You would expect gold, as a purported commodity, and inflation to move in tandem. The data, going back to 1978 and capturing an inflationary spike, shows a correlation of, at most, 0.08. That is low. Really low.
Gold’s price doesn’t move with inflation; it moves against the dollar:
Going back to 1973 — a period that defines the modern, non-gold-backed dollar — the greenback’s movements closely track gold’s direction. The correlation between month-end gold prices and the Major Currencies Dollar Index, as reported by the Federal Reserve, is –0.45. [...] Over the past 30 years, the correlation between the dollar and gold is –0.65 — a high negative correlation. It means the dollar and gold are effectively on opposite ends of a seesaw.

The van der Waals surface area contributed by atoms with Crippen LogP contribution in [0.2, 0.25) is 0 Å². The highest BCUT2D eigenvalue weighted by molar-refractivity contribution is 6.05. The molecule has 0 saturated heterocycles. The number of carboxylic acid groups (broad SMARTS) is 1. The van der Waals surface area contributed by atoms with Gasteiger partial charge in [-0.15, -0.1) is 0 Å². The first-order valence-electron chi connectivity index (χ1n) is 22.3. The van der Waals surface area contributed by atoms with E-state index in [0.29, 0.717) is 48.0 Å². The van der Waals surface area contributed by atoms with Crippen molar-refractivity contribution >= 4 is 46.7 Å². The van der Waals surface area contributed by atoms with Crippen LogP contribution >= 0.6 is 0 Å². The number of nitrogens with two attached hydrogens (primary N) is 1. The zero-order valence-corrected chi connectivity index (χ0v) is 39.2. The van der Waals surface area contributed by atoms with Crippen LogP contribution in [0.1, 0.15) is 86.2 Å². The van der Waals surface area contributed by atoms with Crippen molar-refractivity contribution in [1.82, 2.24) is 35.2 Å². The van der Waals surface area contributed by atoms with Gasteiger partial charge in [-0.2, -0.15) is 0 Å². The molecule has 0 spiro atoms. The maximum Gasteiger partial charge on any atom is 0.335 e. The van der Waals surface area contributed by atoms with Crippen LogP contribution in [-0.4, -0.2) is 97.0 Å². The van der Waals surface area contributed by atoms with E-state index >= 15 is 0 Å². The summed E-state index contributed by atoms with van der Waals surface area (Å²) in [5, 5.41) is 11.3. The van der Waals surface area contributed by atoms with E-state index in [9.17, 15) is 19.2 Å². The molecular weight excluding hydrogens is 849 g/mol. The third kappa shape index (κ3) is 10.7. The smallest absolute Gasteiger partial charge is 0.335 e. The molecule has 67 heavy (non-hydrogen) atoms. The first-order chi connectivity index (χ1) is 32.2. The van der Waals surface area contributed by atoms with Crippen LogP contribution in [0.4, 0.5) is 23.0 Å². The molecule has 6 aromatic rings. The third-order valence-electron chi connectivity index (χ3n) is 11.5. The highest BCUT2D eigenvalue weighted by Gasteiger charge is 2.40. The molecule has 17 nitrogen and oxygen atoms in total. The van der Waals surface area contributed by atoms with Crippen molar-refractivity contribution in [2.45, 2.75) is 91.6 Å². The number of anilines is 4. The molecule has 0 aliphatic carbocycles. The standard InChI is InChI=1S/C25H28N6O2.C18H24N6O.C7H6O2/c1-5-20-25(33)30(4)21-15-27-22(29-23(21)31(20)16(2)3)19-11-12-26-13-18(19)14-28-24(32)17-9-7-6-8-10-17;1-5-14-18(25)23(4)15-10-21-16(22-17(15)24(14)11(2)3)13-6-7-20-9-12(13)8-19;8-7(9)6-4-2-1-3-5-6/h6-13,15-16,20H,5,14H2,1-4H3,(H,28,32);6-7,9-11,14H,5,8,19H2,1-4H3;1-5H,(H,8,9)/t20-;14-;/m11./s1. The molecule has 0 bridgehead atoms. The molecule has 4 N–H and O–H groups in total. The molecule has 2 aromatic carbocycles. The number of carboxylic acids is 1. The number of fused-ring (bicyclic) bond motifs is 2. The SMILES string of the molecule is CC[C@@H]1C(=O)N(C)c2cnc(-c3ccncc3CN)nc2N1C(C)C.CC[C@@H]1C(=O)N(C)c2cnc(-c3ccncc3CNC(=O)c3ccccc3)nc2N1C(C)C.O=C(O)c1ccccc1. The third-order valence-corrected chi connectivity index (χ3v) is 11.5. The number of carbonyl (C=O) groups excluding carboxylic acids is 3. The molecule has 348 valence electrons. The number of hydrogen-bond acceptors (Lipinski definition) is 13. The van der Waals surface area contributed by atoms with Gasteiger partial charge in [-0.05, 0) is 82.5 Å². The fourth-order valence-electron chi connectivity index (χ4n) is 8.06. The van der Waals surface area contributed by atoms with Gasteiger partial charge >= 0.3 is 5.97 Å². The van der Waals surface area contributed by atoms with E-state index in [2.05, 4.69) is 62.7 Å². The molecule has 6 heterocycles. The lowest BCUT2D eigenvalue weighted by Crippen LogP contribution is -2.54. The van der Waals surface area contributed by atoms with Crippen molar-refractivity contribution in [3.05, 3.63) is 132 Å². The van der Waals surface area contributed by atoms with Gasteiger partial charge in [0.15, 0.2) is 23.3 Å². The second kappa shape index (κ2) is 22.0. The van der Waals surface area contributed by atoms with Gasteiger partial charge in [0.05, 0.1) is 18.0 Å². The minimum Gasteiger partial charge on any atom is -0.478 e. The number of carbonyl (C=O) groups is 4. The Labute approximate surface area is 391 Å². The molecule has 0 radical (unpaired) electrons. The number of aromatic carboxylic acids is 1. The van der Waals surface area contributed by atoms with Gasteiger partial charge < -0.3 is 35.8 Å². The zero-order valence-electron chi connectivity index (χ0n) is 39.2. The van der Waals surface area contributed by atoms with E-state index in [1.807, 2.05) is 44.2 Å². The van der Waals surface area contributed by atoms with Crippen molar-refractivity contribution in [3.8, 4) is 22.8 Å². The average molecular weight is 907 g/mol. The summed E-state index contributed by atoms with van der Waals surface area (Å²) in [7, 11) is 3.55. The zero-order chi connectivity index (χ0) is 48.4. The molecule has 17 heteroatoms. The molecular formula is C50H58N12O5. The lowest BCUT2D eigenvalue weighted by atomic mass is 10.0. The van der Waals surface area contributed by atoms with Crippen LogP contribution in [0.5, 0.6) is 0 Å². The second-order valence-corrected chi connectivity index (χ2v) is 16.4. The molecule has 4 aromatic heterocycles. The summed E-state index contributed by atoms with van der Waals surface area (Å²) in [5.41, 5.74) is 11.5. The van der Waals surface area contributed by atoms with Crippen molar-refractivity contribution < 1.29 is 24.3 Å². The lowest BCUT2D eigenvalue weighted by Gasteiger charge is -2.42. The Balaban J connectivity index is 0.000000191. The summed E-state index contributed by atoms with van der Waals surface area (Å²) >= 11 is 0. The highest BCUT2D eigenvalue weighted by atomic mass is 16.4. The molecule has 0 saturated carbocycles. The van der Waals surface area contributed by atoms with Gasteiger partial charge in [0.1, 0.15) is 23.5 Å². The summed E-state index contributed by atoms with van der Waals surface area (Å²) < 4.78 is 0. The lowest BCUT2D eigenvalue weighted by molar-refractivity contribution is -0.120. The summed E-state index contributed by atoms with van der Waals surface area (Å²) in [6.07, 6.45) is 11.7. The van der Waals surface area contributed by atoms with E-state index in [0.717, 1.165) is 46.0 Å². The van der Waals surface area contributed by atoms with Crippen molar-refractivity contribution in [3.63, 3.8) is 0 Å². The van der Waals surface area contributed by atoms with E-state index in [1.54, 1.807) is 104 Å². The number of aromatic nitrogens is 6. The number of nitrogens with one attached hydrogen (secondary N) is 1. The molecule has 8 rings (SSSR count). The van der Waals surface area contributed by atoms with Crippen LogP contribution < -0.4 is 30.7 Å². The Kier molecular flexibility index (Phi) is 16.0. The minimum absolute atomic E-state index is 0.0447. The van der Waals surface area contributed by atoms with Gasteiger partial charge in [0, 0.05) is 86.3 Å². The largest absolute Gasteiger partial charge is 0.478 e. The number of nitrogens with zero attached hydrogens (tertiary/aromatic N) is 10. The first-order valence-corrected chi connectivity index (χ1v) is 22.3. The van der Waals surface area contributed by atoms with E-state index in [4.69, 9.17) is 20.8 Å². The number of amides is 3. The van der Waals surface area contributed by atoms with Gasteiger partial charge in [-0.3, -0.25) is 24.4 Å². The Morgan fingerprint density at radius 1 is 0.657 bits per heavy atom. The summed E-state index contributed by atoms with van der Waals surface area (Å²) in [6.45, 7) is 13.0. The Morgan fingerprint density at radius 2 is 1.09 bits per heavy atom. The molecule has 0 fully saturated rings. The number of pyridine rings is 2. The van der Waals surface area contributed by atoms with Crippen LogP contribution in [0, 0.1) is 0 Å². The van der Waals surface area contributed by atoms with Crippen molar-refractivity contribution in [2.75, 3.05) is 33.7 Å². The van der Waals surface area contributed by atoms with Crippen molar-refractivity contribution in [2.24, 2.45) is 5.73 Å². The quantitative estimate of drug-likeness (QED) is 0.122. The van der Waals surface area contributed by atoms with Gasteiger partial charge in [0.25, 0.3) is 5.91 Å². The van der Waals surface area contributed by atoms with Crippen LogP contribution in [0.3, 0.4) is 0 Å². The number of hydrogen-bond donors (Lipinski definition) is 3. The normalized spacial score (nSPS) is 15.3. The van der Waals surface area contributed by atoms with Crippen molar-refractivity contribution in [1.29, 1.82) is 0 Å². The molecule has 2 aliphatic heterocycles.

Gold isn’t a commodity; it’s a currency.